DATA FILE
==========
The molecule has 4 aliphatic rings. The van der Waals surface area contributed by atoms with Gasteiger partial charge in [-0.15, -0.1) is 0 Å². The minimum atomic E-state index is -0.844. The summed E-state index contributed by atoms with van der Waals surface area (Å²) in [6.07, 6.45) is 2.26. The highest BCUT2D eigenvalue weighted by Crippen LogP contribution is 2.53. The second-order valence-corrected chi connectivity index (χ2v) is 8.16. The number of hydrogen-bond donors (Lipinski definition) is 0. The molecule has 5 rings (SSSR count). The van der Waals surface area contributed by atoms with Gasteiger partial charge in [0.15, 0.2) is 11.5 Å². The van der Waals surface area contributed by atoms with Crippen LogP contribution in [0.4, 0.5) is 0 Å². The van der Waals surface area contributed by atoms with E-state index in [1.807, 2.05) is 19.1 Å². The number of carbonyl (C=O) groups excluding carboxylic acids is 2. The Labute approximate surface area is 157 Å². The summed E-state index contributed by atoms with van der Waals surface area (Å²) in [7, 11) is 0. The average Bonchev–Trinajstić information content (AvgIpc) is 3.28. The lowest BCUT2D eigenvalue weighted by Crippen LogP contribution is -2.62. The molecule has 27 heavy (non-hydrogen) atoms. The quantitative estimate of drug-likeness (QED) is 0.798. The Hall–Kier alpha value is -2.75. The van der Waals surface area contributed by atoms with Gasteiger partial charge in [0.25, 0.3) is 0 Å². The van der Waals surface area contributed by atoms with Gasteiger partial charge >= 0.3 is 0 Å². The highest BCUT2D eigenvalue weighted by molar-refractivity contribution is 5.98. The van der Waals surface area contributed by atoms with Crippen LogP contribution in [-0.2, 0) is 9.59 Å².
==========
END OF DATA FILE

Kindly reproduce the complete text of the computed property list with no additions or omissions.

The molecule has 4 aliphatic rings. The van der Waals surface area contributed by atoms with Gasteiger partial charge in [-0.15, -0.1) is 0 Å². The minimum atomic E-state index is -0.844. The summed E-state index contributed by atoms with van der Waals surface area (Å²) in [6.07, 6.45) is 2.26. The highest BCUT2D eigenvalue weighted by Crippen LogP contribution is 2.53. The second-order valence-corrected chi connectivity index (χ2v) is 8.16. The number of hydrogen-bond donors (Lipinski definition) is 0. The molecule has 5 rings (SSSR count). The van der Waals surface area contributed by atoms with Gasteiger partial charge in [0.15, 0.2) is 11.5 Å². The van der Waals surface area contributed by atoms with Crippen LogP contribution in [0.4, 0.5) is 0 Å². The van der Waals surface area contributed by atoms with E-state index in [1.807, 2.05) is 19.1 Å². The number of carbonyl (C=O) groups excluding carboxylic acids is 2. The Labute approximate surface area is 157 Å². The summed E-state index contributed by atoms with van der Waals surface area (Å²) in [7, 11) is 0. The average Bonchev–Trinajstić information content (AvgIpc) is 3.28. The lowest BCUT2D eigenvalue weighted by Crippen LogP contribution is -2.62. The molecule has 27 heavy (non-hydrogen) atoms. The quantitative estimate of drug-likeness (QED) is 0.798. The Hall–Kier alpha value is -2.75. The van der Waals surface area contributed by atoms with Gasteiger partial charge in [0.25, 0.3) is 0 Å². The van der Waals surface area contributed by atoms with Gasteiger partial charge >= 0.3 is 0 Å². The highest BCUT2D eigenvalue weighted by molar-refractivity contribution is 5.98. The van der Waals surface area contributed by atoms with Crippen LogP contribution in [-0.2, 0) is 9.59 Å².